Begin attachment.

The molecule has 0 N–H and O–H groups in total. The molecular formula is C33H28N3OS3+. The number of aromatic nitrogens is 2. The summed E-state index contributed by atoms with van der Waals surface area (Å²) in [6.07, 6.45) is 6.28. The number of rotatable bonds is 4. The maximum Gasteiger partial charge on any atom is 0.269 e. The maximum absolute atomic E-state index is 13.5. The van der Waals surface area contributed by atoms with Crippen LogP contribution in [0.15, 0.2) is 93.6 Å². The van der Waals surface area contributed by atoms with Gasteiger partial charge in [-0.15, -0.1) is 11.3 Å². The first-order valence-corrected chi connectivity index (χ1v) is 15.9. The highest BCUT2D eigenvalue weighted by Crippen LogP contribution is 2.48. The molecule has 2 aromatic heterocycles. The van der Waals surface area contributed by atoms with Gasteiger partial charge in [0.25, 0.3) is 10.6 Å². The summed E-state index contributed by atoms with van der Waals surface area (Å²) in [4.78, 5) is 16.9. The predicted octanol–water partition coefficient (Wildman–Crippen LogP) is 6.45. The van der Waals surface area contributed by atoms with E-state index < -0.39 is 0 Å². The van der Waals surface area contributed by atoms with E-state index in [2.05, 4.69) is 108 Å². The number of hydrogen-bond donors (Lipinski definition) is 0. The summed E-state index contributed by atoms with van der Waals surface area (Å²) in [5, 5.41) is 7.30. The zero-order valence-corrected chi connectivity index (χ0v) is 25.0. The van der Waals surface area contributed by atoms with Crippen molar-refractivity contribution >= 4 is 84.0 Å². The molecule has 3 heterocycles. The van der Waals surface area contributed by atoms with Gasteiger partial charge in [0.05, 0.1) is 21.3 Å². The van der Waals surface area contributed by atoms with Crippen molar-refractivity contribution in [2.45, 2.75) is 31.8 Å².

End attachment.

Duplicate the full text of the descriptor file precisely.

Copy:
The molecule has 0 N–H and O–H groups in total. The molecular formula is C33H28N3OS3+. The number of aromatic nitrogens is 2. The summed E-state index contributed by atoms with van der Waals surface area (Å²) in [6.07, 6.45) is 6.28. The number of rotatable bonds is 4. The maximum Gasteiger partial charge on any atom is 0.269 e. The maximum absolute atomic E-state index is 13.5. The van der Waals surface area contributed by atoms with Crippen LogP contribution in [0.15, 0.2) is 93.6 Å². The van der Waals surface area contributed by atoms with Gasteiger partial charge in [-0.15, -0.1) is 11.3 Å². The first-order valence-corrected chi connectivity index (χ1v) is 15.9. The highest BCUT2D eigenvalue weighted by Crippen LogP contribution is 2.48. The molecule has 2 aromatic heterocycles. The van der Waals surface area contributed by atoms with Gasteiger partial charge in [0.25, 0.3) is 10.6 Å². The summed E-state index contributed by atoms with van der Waals surface area (Å²) in [4.78, 5) is 16.9. The predicted octanol–water partition coefficient (Wildman–Crippen LogP) is 6.45. The van der Waals surface area contributed by atoms with E-state index < -0.39 is 0 Å². The van der Waals surface area contributed by atoms with E-state index in [2.05, 4.69) is 108 Å². The number of hydrogen-bond donors (Lipinski definition) is 0. The summed E-state index contributed by atoms with van der Waals surface area (Å²) in [5, 5.41) is 7.30. The zero-order valence-corrected chi connectivity index (χ0v) is 25.0. The van der Waals surface area contributed by atoms with Crippen molar-refractivity contribution >= 4 is 84.0 Å². The molecule has 3 heterocycles. The van der Waals surface area contributed by atoms with Gasteiger partial charge in [0.05, 0.1) is 21.3 Å². The van der Waals surface area contributed by atoms with Crippen molar-refractivity contribution in [2.45, 2.75) is 31.8 Å².